Thursday, December 10, 2009

12 Days of Christmas: Come to the Stable

In the opening minutes we watch two French nuns in black habits walking over hills cloaked in pristine white snow when they see a sign post that shows the directions to Jordan, Galilee, Nazareth, and Bethlehem. The sisters walk towards Bethlehem and hear a lovely voice singing in Latin, “Oh Come All Ye Faithful.” They Come to the Stable and see a living nativity, complete with singing and flying angels. When the camera moves back, we realize that this scene is being captured on the canvas of artist Amelia Potts, as endearingly portrayed by Elsa Lanchester. Before Miss Potts realizes it, Sisters Margaret and Scholastica have taken up residence with her. These are nuns on a mission to fulfill a promise made to God to build a hospital in America after World War II.

Loretta Young and Celeste Holm are radiant as sisters of the Order of Holy Endeavor. They have to work with three men who each provide obstacles to their purpose: a composer and neighbor, Robert Mason (Hugh Marlowe), a Bishop (Basil Ruysdael) with no money to assist them and the power to stop their effort, and a wealthy “bookie” in New York named Luigi Rossi (Thomas Gomez) who owns the land on which they want to build.

The screenplay was written in 1949 by Clare Boothe Luce and was quite different from her previous works, including The Women. In 1944, Luce’s only child, Ann, died at the age of 19 in an automobile accident. Part of Luce’s healing from this tragedy included her conversion to Roman Catholicism. Come to the Stable was her first written work after these events.

There is a charming quality to this film that is reflected in unlikely happenstances and the luminescent countenances of Loretta Young and Celeste Holm. Dooley Wilson is delightful as Anthony James, an employee of Mason who, along with Miss Potts, provides consistent support for the sisters, despite the challenges they encounter.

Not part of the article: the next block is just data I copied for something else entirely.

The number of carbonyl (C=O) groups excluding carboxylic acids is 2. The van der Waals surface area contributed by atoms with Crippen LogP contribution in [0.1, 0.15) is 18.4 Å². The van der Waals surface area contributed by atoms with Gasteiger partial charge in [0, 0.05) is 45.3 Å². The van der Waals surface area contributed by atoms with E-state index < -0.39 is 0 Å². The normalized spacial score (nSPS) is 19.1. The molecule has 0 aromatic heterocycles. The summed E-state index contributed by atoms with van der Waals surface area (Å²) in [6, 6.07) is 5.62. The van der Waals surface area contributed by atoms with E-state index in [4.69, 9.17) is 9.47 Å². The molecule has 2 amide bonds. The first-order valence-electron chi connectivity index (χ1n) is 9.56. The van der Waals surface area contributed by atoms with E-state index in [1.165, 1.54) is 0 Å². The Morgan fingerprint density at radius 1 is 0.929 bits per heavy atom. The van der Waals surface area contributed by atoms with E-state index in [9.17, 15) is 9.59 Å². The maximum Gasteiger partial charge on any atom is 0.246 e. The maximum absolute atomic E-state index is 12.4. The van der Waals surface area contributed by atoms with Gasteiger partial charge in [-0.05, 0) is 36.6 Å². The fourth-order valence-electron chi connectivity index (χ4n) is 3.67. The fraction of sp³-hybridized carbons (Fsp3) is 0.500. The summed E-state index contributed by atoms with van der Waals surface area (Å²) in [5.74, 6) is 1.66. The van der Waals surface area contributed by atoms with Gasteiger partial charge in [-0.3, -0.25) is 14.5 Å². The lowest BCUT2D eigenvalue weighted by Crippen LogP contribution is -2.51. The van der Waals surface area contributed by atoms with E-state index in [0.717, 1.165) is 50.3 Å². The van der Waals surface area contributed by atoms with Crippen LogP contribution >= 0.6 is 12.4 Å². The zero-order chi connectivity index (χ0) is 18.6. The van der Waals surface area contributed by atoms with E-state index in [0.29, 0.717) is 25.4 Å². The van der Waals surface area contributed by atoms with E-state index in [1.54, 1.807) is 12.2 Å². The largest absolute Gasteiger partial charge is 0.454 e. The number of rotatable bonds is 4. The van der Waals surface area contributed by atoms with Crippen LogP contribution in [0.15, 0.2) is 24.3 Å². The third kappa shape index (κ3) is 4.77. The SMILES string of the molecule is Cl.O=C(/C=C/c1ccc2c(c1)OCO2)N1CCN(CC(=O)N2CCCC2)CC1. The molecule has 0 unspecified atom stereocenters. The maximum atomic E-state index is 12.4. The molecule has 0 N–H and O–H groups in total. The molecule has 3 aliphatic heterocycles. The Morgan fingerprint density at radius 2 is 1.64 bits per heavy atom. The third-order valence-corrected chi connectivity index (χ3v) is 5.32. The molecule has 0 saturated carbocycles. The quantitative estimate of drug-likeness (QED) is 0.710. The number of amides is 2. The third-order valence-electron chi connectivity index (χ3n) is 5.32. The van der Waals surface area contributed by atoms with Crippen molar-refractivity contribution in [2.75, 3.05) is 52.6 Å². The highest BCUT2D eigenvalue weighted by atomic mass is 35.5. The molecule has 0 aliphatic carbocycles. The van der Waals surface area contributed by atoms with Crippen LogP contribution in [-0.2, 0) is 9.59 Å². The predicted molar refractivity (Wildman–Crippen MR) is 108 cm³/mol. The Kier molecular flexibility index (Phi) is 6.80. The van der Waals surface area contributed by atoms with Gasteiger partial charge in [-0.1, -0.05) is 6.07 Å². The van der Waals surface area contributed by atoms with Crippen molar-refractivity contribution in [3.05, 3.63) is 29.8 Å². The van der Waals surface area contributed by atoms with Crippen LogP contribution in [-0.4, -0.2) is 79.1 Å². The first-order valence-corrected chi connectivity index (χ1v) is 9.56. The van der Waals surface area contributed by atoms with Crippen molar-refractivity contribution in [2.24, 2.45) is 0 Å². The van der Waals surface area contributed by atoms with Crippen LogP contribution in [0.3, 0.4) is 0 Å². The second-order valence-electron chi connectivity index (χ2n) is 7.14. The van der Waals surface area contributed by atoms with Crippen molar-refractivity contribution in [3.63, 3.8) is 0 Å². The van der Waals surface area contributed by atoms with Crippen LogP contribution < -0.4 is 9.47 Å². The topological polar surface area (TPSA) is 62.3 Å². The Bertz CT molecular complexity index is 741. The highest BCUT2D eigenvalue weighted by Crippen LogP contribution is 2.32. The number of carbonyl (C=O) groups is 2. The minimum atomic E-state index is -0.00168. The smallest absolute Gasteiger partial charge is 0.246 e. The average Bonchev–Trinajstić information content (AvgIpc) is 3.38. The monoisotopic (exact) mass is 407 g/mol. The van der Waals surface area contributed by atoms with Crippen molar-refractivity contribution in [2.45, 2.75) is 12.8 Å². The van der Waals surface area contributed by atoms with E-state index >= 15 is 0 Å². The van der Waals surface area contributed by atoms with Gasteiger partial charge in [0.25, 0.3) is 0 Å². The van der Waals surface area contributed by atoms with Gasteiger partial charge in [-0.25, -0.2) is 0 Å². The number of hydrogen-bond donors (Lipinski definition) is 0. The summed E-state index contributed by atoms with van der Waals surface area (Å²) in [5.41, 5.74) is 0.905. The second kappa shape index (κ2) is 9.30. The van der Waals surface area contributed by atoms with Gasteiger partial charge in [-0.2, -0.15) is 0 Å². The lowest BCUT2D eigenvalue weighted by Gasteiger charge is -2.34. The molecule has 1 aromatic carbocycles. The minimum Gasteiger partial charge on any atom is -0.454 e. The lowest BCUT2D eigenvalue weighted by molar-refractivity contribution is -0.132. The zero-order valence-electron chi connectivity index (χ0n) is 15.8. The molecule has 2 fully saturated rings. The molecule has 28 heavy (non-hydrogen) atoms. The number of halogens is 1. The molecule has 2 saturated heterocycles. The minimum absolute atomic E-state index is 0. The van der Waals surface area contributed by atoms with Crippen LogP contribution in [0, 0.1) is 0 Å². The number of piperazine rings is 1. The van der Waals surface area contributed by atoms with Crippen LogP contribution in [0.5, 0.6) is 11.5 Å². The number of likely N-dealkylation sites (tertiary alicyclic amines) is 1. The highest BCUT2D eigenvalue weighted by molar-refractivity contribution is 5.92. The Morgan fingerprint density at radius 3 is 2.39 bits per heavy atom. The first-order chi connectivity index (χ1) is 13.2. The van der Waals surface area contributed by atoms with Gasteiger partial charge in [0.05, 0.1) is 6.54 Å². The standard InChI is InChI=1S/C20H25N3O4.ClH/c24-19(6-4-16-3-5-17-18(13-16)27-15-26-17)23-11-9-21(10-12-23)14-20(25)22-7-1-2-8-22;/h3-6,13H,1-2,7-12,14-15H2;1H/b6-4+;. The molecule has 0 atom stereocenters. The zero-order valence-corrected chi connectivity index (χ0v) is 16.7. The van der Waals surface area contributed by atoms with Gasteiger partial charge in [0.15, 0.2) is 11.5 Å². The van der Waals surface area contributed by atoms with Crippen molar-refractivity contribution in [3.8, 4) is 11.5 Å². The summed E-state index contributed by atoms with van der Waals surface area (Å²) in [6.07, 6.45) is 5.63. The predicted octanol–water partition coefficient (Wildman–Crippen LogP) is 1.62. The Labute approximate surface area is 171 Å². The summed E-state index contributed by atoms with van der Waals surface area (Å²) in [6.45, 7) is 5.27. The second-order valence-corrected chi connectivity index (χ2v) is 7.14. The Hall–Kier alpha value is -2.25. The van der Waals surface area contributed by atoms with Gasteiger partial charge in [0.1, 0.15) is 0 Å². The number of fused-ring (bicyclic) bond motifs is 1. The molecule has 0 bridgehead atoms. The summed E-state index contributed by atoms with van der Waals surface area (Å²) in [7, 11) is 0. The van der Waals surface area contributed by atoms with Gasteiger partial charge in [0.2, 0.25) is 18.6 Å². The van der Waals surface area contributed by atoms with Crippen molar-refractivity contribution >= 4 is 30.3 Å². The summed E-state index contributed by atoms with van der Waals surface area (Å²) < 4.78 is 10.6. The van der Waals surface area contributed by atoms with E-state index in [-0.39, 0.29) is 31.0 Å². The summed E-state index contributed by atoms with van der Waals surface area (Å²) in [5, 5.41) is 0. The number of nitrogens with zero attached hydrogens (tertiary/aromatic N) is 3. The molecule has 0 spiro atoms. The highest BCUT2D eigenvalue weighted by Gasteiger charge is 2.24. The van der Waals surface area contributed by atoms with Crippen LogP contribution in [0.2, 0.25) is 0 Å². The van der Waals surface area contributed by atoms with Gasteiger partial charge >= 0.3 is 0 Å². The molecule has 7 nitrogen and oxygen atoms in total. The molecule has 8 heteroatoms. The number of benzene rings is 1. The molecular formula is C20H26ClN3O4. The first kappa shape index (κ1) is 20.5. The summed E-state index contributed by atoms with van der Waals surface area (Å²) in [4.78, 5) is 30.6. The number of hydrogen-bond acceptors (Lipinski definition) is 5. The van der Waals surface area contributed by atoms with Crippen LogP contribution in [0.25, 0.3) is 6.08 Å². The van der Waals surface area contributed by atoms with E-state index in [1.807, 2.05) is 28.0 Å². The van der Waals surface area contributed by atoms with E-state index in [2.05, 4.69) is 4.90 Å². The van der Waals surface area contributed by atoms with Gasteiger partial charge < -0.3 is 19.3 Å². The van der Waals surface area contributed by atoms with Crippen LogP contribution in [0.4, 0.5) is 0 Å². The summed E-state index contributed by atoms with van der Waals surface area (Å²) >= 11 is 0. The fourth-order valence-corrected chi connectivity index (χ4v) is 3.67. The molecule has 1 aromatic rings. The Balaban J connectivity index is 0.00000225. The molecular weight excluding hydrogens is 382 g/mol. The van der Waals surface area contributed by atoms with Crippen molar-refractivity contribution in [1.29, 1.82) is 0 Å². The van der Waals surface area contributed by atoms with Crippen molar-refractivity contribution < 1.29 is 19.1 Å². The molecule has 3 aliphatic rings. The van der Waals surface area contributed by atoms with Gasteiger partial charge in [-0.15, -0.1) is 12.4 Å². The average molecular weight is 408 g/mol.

Interesting note: The four areas named on the sign post exist in Israel. Pennsylvania appears to have all four areas although Jordan is a township. The box containing my videotape copy of the movie identifies the location as Bethlehem, Connecticut. There are, however, several dozen cities by that name in the U.S. The location would seem to need to be in close proximity to New York because the nuns travel there in a jeep that is open at the top.


  1. Toto, this is a marvelous choice to kick off the "12 Days of Christmas." Loretta Young and Celeste Holm make a most charming team! My favorite scenes are the tennis game, when they travel to NYC to see the gangster, and the impact of the ringing bell on Huge Marlowe's dog. It was fun to see the clip; I can't believe this movie isn't on DVD yet.

  2. Toto, I have not seen this film. But, Come to the Stable", looks from the clip to be a beautiful story. Awesome review!!

  3. I agree with Rick that this is a perfect start to the "12 Days of Christmas!" I haven't had the pleasure of seeing this film, but toto, your review makes it sound great. I'm not in the habit of seeing films with nuns, and yes, I only wrote that bit just for the incredibly clever play on words. Thanks for a great write-up!

  4. Oh Sark, that's a real groaner! Toto, lovely write-up about a favorite movie of mine. I'm surprised it is not on DVD. I guess it will take time to convert most, and then we will have moved on to something else I suppose! Anyway, thanks for a wonderful article.

  5. Thanks for the sweet comments, All!

  6. This is a really sweet movie. Thanks for the nice write up.

  7. Toto, I haven't seen this movie but after reading your excellent review, it sounds terrific!! Thanks for adding a new Chritmas movie for me to watch in December.

  8. Why isn't this movie on tv this year along with All Mine to Give.
    If anyone knows if it's on tv could you please let me know when?
    Thank You
    Oh, and yes why can't you ever see a Christmas Movie or hear a Christmas carol after midnight on Chrismas Night?

    So, sad so much in the beginning and nothing in between.

  9. The cast, and that quality of charm that you mention, are draws to this quiet movie for a time of quiet reflection.